This question already has an answer here:

First of all, there is a lot of misunderstanding about the graph search and tree search. The difference between these two is not about graphs and trees. They have two different algorithms. You can find the difference in this answer to the question What is the difference between graph-search and tree search?.

Now, I want to be sure that I have understood these two searches well. We have a graph search and a tree search for each searching algorithm. For example, BFS graph search and BFS tree search. Or DFS graph search and DFS tree search (DFS tree search is not complete, for example). Iterative deepening graph search and iterative deepening tree search. Is this correct?


marked as duplicate by nbro, Manuel Rodriguez, John Doucette, DukeZhou Nov 14 at 20:48

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As you found the difference between tree search and graph search is in their traversing approach which is a tree or graph and not related to the traversing space which can be tree or space. Hence, because of the structure of a tree, both graph and tree search algorithms could reach the same result, and the difference of these algorithms could be distinguishable over traversing on a general graph.

In sum, BFS and DFS are creating a tree from traversing a graph and they are tree search algorithm. Although some nodes of that tree could point to the same node in the real basis graph (which is traversed by these algorithms).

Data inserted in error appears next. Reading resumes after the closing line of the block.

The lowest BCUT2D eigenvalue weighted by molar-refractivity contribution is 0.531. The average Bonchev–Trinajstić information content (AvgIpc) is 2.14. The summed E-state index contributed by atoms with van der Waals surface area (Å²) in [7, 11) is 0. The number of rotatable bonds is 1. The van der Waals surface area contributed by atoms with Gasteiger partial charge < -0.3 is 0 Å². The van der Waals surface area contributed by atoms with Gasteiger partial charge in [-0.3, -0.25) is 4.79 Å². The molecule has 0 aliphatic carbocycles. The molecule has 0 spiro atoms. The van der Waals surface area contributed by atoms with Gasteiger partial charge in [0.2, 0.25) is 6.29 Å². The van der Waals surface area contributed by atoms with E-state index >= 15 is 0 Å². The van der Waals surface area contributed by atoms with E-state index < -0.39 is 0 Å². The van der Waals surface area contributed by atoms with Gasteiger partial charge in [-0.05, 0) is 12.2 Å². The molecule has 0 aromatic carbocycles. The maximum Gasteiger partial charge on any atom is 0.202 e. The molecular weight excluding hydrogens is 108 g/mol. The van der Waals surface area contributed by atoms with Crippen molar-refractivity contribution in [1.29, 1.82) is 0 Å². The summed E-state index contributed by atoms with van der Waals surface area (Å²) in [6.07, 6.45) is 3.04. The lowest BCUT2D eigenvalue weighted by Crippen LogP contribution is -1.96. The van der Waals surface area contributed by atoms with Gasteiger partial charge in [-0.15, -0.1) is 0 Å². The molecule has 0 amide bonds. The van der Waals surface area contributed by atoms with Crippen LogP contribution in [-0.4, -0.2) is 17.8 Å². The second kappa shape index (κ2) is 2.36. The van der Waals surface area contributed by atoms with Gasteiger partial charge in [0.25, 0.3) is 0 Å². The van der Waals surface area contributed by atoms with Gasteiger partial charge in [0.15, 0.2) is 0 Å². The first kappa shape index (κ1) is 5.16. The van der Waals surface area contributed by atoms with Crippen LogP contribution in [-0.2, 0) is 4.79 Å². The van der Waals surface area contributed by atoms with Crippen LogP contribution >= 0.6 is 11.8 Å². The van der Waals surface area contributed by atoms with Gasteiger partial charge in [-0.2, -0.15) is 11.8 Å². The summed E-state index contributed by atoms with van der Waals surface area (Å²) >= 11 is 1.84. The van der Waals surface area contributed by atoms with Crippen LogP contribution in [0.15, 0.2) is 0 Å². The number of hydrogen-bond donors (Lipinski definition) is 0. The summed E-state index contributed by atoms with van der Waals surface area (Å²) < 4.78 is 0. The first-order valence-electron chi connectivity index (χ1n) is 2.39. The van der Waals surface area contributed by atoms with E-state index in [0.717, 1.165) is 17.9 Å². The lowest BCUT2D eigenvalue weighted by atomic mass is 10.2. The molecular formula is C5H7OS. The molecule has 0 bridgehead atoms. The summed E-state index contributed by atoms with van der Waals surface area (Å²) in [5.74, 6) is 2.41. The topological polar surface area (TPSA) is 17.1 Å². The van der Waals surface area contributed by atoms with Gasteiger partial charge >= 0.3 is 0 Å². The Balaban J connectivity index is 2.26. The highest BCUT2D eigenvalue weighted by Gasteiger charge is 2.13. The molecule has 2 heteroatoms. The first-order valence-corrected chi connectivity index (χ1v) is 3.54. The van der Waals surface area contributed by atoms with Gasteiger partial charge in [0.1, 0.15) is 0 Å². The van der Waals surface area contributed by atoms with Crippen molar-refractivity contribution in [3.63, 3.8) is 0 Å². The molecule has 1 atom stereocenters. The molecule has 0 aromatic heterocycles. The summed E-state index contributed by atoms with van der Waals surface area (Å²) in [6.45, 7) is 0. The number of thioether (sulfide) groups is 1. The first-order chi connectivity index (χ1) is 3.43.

• $\begingroup$ related to the last paragraph of your answer: so we can use DFS graph search algorithm by saving the visited nodes so they are not just a tree search algorithm. $\endgroup$ – jack.math Feb 18 at 11:20
  • $\begingroup$ This answer is wrong. Both tree and graph searches produce a tree (but the tree search may revisit a state multiple times, while this does not happen in the graph search)! In practice, it means that you may see the same state multiple times in the tree produced by the tree search. See this answer ai.stackexchange.com/a/9554/2444, which was also wrong, but I corrected it (for the good of the community!). $\endgroup$ – nbro Nov 10 at 23:27

First of all every tree is a graph but every graph is not must to be considered as tree. Difference lies in their Transversal pattern for searching, algorithms operating on trees can make a certain set of assumptions which allow situation not possible on a generalised graph. For example, while traversing tree you will visit each node only once (only 1 path), but in graphs you need to keep track of visited nodes if you don't want to process them multiple times (multiple paths). Transversing a graph they create a tree


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